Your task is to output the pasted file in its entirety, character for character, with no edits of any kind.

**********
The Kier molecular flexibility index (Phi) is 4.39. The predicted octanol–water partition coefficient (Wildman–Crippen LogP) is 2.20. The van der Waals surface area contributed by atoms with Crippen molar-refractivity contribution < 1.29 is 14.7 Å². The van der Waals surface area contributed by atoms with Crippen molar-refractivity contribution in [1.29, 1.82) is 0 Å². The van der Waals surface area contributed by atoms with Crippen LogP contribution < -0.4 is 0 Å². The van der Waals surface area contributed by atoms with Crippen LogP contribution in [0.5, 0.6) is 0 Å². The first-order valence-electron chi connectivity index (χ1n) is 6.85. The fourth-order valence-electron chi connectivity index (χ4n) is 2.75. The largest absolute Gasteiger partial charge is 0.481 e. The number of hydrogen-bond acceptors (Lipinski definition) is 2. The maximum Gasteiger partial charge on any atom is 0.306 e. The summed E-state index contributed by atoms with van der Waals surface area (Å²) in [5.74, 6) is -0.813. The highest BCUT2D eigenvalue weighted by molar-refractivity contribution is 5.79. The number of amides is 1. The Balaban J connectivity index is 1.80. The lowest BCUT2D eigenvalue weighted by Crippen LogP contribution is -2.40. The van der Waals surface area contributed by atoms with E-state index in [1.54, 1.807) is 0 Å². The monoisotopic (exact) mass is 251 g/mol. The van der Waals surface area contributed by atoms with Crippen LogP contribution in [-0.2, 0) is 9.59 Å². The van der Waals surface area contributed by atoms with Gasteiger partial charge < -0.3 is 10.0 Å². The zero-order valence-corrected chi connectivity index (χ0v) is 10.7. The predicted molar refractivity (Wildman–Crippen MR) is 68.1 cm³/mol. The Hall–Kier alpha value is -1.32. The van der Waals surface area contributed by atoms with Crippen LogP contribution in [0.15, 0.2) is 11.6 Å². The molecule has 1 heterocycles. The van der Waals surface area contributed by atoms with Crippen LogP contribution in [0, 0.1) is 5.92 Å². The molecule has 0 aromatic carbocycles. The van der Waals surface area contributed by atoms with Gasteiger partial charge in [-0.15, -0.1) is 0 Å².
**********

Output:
The Kier molecular flexibility index (Phi) is 4.39. The predicted octanol–water partition coefficient (Wildman–Crippen LogP) is 2.20. The van der Waals surface area contributed by atoms with Crippen molar-refractivity contribution < 1.29 is 14.7 Å². The van der Waals surface area contributed by atoms with Crippen molar-refractivity contribution in [1.29, 1.82) is 0 Å². The van der Waals surface area contributed by atoms with Crippen LogP contribution < -0.4 is 0 Å². The van der Waals surface area contributed by atoms with Crippen LogP contribution in [0.5, 0.6) is 0 Å². The first-order valence-electron chi connectivity index (χ1n) is 6.85. The fourth-order valence-electron chi connectivity index (χ4n) is 2.75. The largest absolute Gasteiger partial charge is 0.481 e. The number of hydrogen-bond acceptors (Lipinski definition) is 2. The maximum Gasteiger partial charge on any atom is 0.306 e. The summed E-state index contributed by atoms with van der Waals surface area (Å²) in [5.74, 6) is -0.813. The highest BCUT2D eigenvalue weighted by molar-refractivity contribution is 5.79. The number of amides is 1. The Balaban J connectivity index is 1.80. The lowest BCUT2D eigenvalue weighted by Crippen LogP contribution is -2.40. The van der Waals surface area contributed by atoms with E-state index in [1.54, 1.807) is 0 Å². The monoisotopic (exact) mass is 251 g/mol. The van der Waals surface area contributed by atoms with Crippen LogP contribution in [-0.2, 0) is 9.59 Å². The van der Waals surface area contributed by atoms with Gasteiger partial charge < -0.3 is 10.0 Å². The zero-order valence-corrected chi connectivity index (χ0v) is 10.7. The predicted molar refractivity (Wildman–Crippen MR) is 68.1 cm³/mol. The Hall–Kier alpha value is -1.32. The van der Waals surface area contributed by atoms with Crippen LogP contribution in [0.15, 0.2) is 11.6 Å². The molecule has 1 heterocycles. The van der Waals surface area contributed by atoms with Crippen LogP contribution in [0, 0.1) is 5.92 Å². The molecule has 0 aromatic carbocycles. The van der Waals surface area contributed by atoms with Gasteiger partial charge in [-0.15, -0.1) is 0 Å².